And here is the fiber spun up.
This is the carded fiber. I should have picked this more to get rid of more of the vegetable matter (vm). Not that you can see it, but I sure can.
Here is the spun yarn.
In addition, I managed to find some commercially processed Finn. The fiber in this prep has very little crimp compared to the hand processed fiber.
It was very easy to over spin the fiber when spun directly from the roving.
Overall, I preferred the hand processed fiber, but the commercial roving was no slouch. There is not a huge difference in the yarn between the combed and carded finn. Either way you are going to be pleased. I would not recommend this for baby clothes, nor would I recommend this for rugs. If you have sensitive skin you may not want a pair of finn socks, but a color patterned or cabled sweater would benefit from finns properties.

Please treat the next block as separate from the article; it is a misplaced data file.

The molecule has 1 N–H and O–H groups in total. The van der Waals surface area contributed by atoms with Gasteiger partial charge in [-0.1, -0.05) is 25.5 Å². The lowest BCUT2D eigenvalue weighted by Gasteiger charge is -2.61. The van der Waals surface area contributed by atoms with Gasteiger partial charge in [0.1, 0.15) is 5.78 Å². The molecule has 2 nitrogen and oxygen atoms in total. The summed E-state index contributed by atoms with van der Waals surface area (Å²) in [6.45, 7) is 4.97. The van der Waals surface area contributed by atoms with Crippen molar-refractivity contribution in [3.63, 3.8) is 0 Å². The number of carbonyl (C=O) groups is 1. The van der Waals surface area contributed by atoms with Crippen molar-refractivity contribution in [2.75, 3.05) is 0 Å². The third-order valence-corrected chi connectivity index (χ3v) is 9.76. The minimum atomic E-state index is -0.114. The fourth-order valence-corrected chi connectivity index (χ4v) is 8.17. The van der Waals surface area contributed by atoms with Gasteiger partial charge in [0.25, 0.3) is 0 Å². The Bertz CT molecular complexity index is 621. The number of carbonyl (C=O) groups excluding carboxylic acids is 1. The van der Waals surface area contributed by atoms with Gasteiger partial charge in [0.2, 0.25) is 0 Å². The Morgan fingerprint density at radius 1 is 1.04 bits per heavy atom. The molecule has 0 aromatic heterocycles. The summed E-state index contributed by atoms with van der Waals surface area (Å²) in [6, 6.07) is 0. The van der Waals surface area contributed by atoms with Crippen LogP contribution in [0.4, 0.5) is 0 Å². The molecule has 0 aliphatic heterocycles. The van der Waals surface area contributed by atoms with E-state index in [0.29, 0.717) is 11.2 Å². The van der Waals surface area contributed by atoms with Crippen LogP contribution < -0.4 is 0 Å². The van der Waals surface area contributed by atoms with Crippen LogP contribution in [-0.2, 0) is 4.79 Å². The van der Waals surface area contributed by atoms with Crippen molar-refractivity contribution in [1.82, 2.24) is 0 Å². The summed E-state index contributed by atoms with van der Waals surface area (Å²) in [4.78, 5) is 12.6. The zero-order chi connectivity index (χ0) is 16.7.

I’m very pleased overall. I’ve shied awy from finn in the past but I don’t think I will in the future.
It’s spring shearing season and I’m trying hard not to go nuts buying fleeces. Its very hard believe me. But I’ve managed to acquire a couple fleeces of one of my favorite breeds plus I’m working on more of the primitive and down breeds so there is plenty of wool to review in the future.
I just need more time in the day!
Originally uploaded by apv2007